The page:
Remarks On Receiving the Alumni of the Year Award
Communication Disorders & Sciences Department
California State University, Northridge
Thank you all so much for this honor. It means more to me than just a professional award and I’d like your indulgence to explain why.
When I began my training here, in 1987, I was in a very difficult time. The previous year, unexpected health problems had forced me to give up both my attempts at a music career, and the office-work day-job that had been supporting that dream.
Everyone else in my family had a terminal degree from Harvard. I had been the hippie artist on a threadbare shoestring, the wandering-troubador black sheep, kept afloat emotionally by creative work that I suddenly couldn’t do any more. Now I was in my mid-30s, living on disability, teaching a few singing lessons, and questioning whether I had any right to a place in the universe.
My everyday communication skills were clumsy at best, and I had no clue about how to make life work out any better. But I had to find a new way to pay the rent. Vocational rehab services told me I should look for work as a phone operator or receptionist. I took the CBEST test just in case there was something I could teach in public school.
Then one day, browsing the “career guides” shelf of a bookstore, a book literally fell open to the page about speech pathology. I read the description and thought, maybe I could do that! Maybe the world had a place for me. I visited all the programs in the area, and CSUN was the best fit. Very few people get disabled, go through vocational rehab, and come out with a masters degree! But my counselor went out of her way to make it possible. Loans, odd jobs, and a thrift-store wardrobe patched together the rest.
In the course of studying speech pathology, of course I knew I’d like learning about the voice. What I didn’t know was how much the rest of the field would capture me; and how much I’d admire the smart, competent, hard-working, disciplined, service-oriented, and ethical people whose student and trainee I became.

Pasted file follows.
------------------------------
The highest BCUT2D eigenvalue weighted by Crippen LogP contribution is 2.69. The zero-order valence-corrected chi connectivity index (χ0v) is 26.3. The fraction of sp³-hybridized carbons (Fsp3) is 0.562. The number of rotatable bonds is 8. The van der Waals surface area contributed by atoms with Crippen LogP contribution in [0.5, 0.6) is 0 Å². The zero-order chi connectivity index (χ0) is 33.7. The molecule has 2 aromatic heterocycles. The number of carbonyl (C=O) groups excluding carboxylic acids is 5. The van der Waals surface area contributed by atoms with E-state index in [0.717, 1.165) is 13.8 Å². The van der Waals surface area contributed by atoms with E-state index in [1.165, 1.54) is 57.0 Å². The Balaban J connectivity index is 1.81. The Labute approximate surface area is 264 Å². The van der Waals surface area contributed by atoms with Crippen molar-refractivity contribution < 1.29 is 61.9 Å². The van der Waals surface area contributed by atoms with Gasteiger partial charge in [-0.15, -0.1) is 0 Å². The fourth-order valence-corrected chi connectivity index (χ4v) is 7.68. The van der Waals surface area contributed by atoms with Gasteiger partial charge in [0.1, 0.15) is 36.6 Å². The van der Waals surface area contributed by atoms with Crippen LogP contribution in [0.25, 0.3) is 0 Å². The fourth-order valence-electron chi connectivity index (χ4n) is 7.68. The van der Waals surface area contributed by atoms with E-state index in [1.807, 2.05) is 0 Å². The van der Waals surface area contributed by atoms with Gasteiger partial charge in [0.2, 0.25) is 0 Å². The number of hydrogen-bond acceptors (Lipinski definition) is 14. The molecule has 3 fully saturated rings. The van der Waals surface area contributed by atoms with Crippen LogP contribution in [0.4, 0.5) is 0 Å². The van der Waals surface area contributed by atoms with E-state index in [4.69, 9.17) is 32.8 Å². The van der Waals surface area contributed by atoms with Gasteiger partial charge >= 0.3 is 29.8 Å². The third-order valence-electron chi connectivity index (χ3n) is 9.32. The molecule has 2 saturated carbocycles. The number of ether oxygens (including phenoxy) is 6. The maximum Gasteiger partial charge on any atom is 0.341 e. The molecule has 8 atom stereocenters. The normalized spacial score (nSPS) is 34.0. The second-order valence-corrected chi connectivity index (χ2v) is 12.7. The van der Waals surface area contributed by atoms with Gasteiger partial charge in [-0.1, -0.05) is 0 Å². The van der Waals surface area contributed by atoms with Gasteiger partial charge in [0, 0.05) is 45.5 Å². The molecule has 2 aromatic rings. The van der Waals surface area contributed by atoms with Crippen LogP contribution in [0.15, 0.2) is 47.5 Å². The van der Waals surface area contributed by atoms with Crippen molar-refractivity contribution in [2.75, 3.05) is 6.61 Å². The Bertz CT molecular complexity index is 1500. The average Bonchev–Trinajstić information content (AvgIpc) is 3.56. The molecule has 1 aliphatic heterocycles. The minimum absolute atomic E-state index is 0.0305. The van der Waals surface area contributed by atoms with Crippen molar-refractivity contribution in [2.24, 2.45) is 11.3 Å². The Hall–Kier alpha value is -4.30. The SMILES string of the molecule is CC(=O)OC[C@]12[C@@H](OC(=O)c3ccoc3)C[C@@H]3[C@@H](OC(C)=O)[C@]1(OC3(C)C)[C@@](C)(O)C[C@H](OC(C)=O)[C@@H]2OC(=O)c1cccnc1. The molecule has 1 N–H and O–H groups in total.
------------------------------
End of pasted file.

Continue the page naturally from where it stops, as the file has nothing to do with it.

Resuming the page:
I still remember Dr. Sinclair’s clever opening lecture in hearing science. I thrilled to Dr. Trost-Cardamone’s rigorous approach to anatomy, which most students hated. I understood Dr. Hannah’s abstractions about language development. And I was stunned at how quickly a simple prerequisite class in educational psychology changed me into a much better singing teacher.
Here at CSUN, semester by semester, the faculty and advanced students saw abilities in me that I honestly didn’t know I had. I stumbled and struggled through clinic rotations, but nevertheless was asked to be a graduate assistant. I felt humbled and overwhelmed in my internships, yet UCLA medical center offered me the chance to observe voice procedures. I cried a lot during my CFY, but still you invited me to be a lecturer in speech science (yes, anatomy!) I gradually started to believe that I was smart, and that I had a chance at satisfaction, a future beyond the shoestring.
All in all: I can honestly say that this profession changed my life. I’m more organized and disciplined in everyday tasks. I’m confident that I can communicate with a wide variety of people, of all ages, disabled and not. I found a career niche that fits my abilities and has enlarged my personality. I am as grateful for these things, as for any public honors.
One of my geeky hobbies is reading history, and I’d like to close with a quote from 1791. Biographer James Boswell wrote:
“The art of communication instruction, of whatever kind, is such to be valued; and I have ever thought that those who devote themselves to this employment, and do their duty with diligence and success, are entitled to very high respect from the community.”
With such high respect, I salute you all. Thank you for helping to create this wonderful profession, and thank you for honoring me with tonight’s award.